# Isomers, how do you know how many to draw?

by NapoleonDM
Tags: draw, isomers
 P: 7 How do I know how many isomers to draw for a molecular formula? My professor said there was a formula, but he did not know it off the top of his head. He said to google it, but I CANNOT find a formula, and I have about 12 opened windows with diff. searches *rolls eyes*. Ex. I know C3H5F2Br has 9 isomers. But how would I know it had that many (9)? And is there a way to draw these better? I am getting about 2/3 of the isomers, and my professor says he wishes there was a way he could explain it, but he can't. All he said was, no flipping and no rotating isomers bc they are the same thing. But Why are there no set ways to do this? *sadness* :( Any advice, I greatly appreciate. Fridays/saturdays I spend doing homework.
 P: 7 We are only doing "single bonds" right now btw...
 HW Helper P: 2,692 You can certainly draw all of the isomers. Probably a formula for counting them exists; but maybe someone else knows it. You see the compound's formula shows three carbons, and you are probably looking for bonds among and between carbons; so start from there and draw until you exhaust all possibilities. In case the count of halides do not work right, try looking for double bonds between carbons. ... OK, so far, I came up with 7 isomers, all need carbon to carbon single bonds. Think: How many unique ways can you arrange the 5 hydrogens? Then think for each of those, how many ways can you arrange the 2 F's and the 1 Br?
HW Helper
P: 2,692

## Isomers, how do you know how many to draw?

Now, I have them, all 9. There are 5 unique ways to arrange the hydrogens around the propane chain. Can you find them and do the rest?
 P: 7 Well, I have the drawings in front of me. I only have about 10 practice problems (all are already worked out), so I can look at the sheet, but, I am only able to draw 6 out of 9 for example on my own :( ...then I have to look at the sheet. I mean, it's a start, but I have no idea how to make sure I have them all. It's making my head spin with worry. And I have no more practice problems. Hence, why I am home Saturday studying. BTW, I was told only to worry about "single bond" ones for right now. And also I only had to work on examples with 10 or less "possible isomers." So, if I am giving a molecular formula and need to find all possible isomers, I will only be given Q's with up to 10. I just wish a website had more examples :/ I need to practice, but have run out of practice problems. I could make up my own... but I would not know if I listed them all, or if I did it right.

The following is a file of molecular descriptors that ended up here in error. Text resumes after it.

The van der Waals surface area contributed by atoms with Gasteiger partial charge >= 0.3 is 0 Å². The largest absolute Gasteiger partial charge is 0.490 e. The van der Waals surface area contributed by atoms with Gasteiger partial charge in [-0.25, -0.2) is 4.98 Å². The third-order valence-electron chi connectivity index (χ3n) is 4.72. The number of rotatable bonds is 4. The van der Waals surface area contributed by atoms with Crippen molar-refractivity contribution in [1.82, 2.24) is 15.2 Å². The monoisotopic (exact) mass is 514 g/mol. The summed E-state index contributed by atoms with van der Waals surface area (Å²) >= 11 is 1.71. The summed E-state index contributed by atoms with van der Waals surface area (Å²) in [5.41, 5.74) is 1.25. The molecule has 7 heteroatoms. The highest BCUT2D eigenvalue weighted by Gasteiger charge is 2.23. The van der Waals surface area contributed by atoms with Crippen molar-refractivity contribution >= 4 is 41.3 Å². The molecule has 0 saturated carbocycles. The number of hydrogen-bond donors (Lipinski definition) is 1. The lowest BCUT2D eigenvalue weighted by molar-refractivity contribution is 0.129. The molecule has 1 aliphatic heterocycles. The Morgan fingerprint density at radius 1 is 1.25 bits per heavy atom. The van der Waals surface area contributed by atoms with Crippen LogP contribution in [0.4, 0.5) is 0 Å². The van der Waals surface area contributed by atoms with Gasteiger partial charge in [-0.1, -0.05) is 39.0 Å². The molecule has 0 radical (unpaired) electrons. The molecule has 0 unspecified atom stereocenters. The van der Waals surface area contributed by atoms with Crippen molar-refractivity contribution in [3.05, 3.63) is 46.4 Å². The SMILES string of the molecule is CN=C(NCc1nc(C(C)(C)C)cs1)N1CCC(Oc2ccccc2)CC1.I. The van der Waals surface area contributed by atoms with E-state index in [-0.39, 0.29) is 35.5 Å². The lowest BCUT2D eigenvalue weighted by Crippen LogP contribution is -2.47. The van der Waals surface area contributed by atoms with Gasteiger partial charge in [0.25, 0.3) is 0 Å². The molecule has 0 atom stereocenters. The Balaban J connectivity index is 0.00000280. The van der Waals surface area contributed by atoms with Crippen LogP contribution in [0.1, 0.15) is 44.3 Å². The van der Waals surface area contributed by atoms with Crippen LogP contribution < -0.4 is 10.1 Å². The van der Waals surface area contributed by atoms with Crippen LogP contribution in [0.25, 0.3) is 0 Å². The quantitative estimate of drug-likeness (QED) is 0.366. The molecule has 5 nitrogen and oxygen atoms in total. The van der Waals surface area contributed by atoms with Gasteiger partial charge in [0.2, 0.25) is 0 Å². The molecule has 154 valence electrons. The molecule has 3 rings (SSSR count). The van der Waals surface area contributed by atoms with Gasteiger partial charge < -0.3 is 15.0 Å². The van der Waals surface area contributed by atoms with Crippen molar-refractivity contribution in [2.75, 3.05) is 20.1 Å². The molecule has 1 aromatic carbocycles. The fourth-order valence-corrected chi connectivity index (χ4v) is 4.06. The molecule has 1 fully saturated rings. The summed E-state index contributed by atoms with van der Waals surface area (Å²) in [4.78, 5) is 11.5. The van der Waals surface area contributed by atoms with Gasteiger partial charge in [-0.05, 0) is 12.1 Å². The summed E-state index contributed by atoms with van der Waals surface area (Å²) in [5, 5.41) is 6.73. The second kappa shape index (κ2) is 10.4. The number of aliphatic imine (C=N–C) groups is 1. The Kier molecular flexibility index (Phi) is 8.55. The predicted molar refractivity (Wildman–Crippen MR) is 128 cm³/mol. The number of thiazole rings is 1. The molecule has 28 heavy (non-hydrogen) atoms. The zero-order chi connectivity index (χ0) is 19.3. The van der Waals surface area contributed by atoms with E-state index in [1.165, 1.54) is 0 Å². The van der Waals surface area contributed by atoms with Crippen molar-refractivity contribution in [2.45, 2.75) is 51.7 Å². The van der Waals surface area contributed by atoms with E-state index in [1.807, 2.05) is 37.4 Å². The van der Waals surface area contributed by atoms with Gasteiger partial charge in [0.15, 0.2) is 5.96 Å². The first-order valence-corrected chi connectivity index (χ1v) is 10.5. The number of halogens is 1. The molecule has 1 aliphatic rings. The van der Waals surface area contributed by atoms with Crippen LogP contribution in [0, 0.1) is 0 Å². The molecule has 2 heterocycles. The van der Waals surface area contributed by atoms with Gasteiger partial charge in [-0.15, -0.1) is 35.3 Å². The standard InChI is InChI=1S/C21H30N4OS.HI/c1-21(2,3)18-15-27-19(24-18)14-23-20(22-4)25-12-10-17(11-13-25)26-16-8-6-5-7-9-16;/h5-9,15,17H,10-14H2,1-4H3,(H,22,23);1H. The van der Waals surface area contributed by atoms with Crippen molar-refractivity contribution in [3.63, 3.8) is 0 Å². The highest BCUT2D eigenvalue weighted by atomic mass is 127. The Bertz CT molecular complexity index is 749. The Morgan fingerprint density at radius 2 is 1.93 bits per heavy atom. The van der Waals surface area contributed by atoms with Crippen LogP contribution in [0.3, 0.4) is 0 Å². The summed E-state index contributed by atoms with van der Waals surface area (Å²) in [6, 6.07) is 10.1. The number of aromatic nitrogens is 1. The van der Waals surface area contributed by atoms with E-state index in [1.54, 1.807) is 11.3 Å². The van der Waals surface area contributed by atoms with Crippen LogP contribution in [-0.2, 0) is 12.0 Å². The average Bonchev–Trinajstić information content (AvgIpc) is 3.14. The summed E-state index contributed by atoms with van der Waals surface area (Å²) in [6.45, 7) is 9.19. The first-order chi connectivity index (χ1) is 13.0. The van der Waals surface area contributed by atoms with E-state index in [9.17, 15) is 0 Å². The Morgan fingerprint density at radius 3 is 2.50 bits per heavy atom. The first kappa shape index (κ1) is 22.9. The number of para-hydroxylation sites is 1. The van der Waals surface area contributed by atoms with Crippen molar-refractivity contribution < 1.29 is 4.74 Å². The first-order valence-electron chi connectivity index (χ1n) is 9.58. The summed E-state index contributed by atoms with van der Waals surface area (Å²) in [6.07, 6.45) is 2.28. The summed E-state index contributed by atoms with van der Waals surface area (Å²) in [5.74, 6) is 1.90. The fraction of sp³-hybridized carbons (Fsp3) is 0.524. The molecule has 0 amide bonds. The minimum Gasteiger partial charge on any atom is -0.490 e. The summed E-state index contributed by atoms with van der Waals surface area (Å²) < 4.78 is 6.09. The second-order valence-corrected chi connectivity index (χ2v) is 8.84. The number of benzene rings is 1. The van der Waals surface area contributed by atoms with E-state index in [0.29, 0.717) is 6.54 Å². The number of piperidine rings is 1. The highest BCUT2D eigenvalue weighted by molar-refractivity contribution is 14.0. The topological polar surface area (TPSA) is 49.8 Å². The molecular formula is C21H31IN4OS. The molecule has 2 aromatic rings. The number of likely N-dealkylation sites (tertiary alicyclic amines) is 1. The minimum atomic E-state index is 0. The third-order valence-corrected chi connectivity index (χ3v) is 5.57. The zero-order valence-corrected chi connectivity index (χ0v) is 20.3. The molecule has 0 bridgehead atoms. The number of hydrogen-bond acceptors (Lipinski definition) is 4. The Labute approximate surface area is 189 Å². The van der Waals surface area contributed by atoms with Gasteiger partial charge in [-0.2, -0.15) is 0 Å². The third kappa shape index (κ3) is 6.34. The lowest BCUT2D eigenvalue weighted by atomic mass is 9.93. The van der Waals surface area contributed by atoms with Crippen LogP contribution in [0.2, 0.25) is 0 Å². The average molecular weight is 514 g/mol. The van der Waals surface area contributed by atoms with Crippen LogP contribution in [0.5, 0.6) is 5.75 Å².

P: 7 This is for general chem I too. So that's why we aren't doing the super hard ones...
HW Helper
P: 2,692
 Quote by NapoleonDM This is for general chem I too. So that's why we aren't doing the super hard ones...
You begin with a chain of three carbons: since I have no easy way to draw, let me show this by

C - C - C

Now, what are the ways to arrange the five hydgrogens?

H3C - H2C - C

H3C - HC - HC

...Those are only two of the ways. You should figure out the other three ways. As you do this, realize that each carbon will be bonded to four atoms; each H or Br or F will be bonded to only 1 atom, and it must be to a carbon.

To help you understand what I mean in that second form, H3C - HC - HC,
there are three Hydrogens on first carbon, one hydrogen on the second carbon, and one hydrogen on the third carbon. Note that is five hydrogens. Also, be aware that
HC - HC - H3C would be the same arrangement as H3C - HC - HC. Rotation does not produce a different arrangement.

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